As someone that works in Alberta’s oil and gas exploration industry that was just notified his company is pulling out of Canada before the end of 2020, I can understand how government bailouts and price controls are initially appealing to many. However, both price controls and bailouts significantly distort markets, causing all of us unnecessary pain.
WHAT’S WRONG WITH GOVERNMENT BAILOUTS?
Much more importantly bailouts encourage companies to take risks or fail to plan for the future so they can make higher profits today knowing that the Government will bail them out and take the loses. Economists call this Privatizing Profits And Socializing Losses . Do you remember the 2008 financial crisis. When financial institutions like investment banks made insanely risky loans so they could artificially jack up profits and when it all came crashing down “we” paid for it through our taxes given to these companies as bailouts.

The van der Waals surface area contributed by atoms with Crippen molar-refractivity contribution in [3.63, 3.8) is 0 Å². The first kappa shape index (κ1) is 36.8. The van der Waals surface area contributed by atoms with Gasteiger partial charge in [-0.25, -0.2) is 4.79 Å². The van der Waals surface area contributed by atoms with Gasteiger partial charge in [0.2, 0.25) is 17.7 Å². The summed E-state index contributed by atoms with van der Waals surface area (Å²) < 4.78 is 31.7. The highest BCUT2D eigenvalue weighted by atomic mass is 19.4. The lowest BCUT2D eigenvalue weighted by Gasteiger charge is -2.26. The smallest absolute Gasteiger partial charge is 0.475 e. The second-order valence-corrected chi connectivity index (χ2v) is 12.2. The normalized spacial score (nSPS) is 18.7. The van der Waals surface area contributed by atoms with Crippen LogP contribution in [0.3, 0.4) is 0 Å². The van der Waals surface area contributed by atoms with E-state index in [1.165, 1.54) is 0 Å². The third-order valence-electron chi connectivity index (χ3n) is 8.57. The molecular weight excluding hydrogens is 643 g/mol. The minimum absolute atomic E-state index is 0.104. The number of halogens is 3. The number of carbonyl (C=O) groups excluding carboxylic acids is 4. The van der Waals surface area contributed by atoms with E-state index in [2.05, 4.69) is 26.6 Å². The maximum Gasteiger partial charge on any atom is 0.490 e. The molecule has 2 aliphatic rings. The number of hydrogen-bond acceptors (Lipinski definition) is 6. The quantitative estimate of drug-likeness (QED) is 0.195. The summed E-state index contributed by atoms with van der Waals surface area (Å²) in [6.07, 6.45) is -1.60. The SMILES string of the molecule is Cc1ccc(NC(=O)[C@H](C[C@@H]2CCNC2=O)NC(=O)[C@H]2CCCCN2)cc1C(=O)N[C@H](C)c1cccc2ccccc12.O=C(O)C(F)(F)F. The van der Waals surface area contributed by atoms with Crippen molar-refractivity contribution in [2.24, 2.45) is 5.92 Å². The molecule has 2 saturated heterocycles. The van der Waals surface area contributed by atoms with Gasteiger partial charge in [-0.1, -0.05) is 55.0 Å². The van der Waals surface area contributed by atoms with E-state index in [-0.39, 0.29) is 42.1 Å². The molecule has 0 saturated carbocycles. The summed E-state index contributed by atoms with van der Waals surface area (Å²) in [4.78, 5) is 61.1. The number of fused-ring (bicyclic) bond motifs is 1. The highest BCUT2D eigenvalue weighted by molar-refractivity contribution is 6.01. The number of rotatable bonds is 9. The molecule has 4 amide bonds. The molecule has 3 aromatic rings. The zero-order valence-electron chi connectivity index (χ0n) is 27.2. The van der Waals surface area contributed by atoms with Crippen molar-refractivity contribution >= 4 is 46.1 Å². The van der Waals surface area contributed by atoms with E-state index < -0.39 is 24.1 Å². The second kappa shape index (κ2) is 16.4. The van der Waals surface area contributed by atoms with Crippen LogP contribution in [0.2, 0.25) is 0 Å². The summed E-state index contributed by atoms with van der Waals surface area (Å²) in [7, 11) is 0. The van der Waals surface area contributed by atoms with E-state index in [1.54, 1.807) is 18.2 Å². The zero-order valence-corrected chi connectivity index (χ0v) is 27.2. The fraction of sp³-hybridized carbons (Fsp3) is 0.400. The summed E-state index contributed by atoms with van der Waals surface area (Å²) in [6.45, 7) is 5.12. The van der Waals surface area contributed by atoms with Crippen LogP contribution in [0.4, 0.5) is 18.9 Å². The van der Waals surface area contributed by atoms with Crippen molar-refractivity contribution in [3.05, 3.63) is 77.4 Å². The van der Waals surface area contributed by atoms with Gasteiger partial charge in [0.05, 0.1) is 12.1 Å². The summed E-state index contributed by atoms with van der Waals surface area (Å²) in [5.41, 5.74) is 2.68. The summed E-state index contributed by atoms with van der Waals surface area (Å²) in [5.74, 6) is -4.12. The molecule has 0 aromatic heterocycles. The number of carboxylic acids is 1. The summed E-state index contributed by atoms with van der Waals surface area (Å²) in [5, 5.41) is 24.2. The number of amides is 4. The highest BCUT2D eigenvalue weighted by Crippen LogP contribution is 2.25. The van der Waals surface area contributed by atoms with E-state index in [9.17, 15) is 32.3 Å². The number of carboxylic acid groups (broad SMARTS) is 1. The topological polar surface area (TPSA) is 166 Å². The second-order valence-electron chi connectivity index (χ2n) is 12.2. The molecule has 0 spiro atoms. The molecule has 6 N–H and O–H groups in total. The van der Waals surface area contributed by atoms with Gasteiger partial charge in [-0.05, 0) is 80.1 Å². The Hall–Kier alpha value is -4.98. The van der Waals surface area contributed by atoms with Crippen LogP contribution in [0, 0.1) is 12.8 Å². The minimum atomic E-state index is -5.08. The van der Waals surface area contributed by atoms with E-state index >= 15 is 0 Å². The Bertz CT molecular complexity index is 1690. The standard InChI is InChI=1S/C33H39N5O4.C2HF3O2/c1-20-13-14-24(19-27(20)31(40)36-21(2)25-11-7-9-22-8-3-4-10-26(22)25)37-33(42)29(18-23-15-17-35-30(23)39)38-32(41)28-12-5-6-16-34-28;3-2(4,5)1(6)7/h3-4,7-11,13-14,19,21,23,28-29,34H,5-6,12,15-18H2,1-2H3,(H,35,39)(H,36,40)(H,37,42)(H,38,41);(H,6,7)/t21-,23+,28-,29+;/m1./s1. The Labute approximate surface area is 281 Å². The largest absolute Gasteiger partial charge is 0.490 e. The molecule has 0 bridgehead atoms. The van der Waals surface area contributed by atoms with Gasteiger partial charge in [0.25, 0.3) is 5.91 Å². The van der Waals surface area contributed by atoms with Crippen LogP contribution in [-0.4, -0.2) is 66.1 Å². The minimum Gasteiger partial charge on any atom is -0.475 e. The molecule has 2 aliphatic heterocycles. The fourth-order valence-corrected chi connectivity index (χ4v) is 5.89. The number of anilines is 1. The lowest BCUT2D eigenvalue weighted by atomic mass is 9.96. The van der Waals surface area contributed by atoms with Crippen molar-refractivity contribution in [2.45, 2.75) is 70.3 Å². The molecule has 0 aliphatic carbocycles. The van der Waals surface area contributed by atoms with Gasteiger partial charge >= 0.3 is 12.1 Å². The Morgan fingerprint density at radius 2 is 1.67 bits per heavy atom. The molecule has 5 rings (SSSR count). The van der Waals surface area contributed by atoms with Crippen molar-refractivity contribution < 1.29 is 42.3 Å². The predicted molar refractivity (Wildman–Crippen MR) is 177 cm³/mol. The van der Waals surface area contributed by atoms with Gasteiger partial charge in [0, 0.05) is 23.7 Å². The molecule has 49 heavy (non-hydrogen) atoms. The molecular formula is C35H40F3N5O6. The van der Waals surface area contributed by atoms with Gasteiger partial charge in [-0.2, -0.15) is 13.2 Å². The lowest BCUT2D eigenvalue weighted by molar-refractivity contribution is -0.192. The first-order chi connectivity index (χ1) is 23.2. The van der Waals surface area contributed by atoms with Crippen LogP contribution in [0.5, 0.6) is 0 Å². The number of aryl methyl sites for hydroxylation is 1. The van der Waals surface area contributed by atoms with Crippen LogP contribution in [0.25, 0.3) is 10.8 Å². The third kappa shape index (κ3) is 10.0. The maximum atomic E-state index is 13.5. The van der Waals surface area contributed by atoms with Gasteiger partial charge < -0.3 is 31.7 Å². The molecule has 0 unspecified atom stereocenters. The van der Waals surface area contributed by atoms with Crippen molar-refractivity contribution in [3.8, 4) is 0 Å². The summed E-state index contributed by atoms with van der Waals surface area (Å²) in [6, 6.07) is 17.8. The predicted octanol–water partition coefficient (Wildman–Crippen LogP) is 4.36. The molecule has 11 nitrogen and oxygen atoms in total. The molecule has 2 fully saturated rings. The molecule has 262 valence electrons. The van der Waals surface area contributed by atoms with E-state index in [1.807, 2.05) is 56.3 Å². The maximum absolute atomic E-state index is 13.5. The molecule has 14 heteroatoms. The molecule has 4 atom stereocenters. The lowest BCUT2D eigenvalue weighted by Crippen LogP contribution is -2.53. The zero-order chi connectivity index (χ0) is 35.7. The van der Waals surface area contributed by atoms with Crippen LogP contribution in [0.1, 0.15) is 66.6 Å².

The notable exception to a no-bailout rule, occurs when companies are hit with a crushing environment they could not have reasonable foreseen. For instance, it COULD be argued that airlines should be bailed out of the COVID19
WHAT’S WRONG WITH GOVERNMENT MANDATED PRICE CONTROLS?
Similarly, price controls have had a very poor track record. The basic problem with price controls is that the supply of products or services with such controls decline because no-one wants to enter a market where they cannot set the price. In fact, it is much worse than just not having new entrants to the market; price controls cause existing providers to exit the market, thereby reducing the supply of a presumably critical product or service (like rental properties).
The notable exception to a no price (and/or wage) control rule, is to handle a short term shock to the market. In that situation, such controls can be helpful in keeping markets stable and functional, but it is absolutely critical that the controls be as loose as possible and as short term as possible, or they will cause permanent damage to both you and I.